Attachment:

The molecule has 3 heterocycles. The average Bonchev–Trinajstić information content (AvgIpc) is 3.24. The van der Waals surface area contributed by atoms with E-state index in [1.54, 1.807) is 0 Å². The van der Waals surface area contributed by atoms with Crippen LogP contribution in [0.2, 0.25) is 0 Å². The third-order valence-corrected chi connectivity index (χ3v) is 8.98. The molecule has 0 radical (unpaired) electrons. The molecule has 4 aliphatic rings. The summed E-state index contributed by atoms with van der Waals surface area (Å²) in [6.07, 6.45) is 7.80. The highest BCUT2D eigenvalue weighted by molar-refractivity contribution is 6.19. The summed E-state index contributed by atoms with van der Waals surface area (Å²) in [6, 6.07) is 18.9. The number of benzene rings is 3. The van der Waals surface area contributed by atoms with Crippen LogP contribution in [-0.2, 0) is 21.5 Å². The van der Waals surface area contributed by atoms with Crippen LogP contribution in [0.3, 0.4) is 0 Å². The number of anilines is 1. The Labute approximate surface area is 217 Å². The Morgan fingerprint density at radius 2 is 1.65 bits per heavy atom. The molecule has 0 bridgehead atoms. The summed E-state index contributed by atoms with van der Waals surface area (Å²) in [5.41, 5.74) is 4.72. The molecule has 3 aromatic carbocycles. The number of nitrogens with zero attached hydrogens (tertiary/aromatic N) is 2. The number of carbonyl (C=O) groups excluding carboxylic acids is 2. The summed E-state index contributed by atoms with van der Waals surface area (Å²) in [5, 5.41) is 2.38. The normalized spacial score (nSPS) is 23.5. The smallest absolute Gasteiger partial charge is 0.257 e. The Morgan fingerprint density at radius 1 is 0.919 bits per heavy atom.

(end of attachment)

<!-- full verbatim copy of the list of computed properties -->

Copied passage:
The molecule has 3 heterocycles. The average Bonchev–Trinajstić information content (AvgIpc) is 3.24. The van der Waals surface area contributed by atoms with E-state index in [1.54, 1.807) is 0 Å². The van der Waals surface area contributed by atoms with Crippen LogP contribution in [0.2, 0.25) is 0 Å². The third-order valence-corrected chi connectivity index (χ3v) is 8.98. The molecule has 0 radical (unpaired) electrons. The molecule has 4 aliphatic rings. The summed E-state index contributed by atoms with van der Waals surface area (Å²) in [6.07, 6.45) is 7.80. The highest BCUT2D eigenvalue weighted by molar-refractivity contribution is 6.19. The summed E-state index contributed by atoms with van der Waals surface area (Å²) in [6, 6.07) is 18.9. The number of benzene rings is 3. The van der Waals surface area contributed by atoms with Crippen LogP contribution in [-0.2, 0) is 21.5 Å². The van der Waals surface area contributed by atoms with Crippen LogP contribution in [0.3, 0.4) is 0 Å². The number of anilines is 1. The Labute approximate surface area is 217 Å². The Morgan fingerprint density at radius 2 is 1.65 bits per heavy atom. The molecule has 0 bridgehead atoms. The summed E-state index contributed by atoms with van der Waals surface area (Å²) in [5.41, 5.74) is 4.72. The molecule has 3 aromatic carbocycles. The number of nitrogens with zero attached hydrogens (tertiary/aromatic N) is 2. The number of carbonyl (C=O) groups excluding carboxylic acids is 2. The summed E-state index contributed by atoms with van der Waals surface area (Å²) in [5, 5.41) is 2.38. The normalized spacial score (nSPS) is 23.5. The smallest absolute Gasteiger partial charge is 0.257 e. The Morgan fingerprint density at radius 1 is 0.919 bits per heavy atom.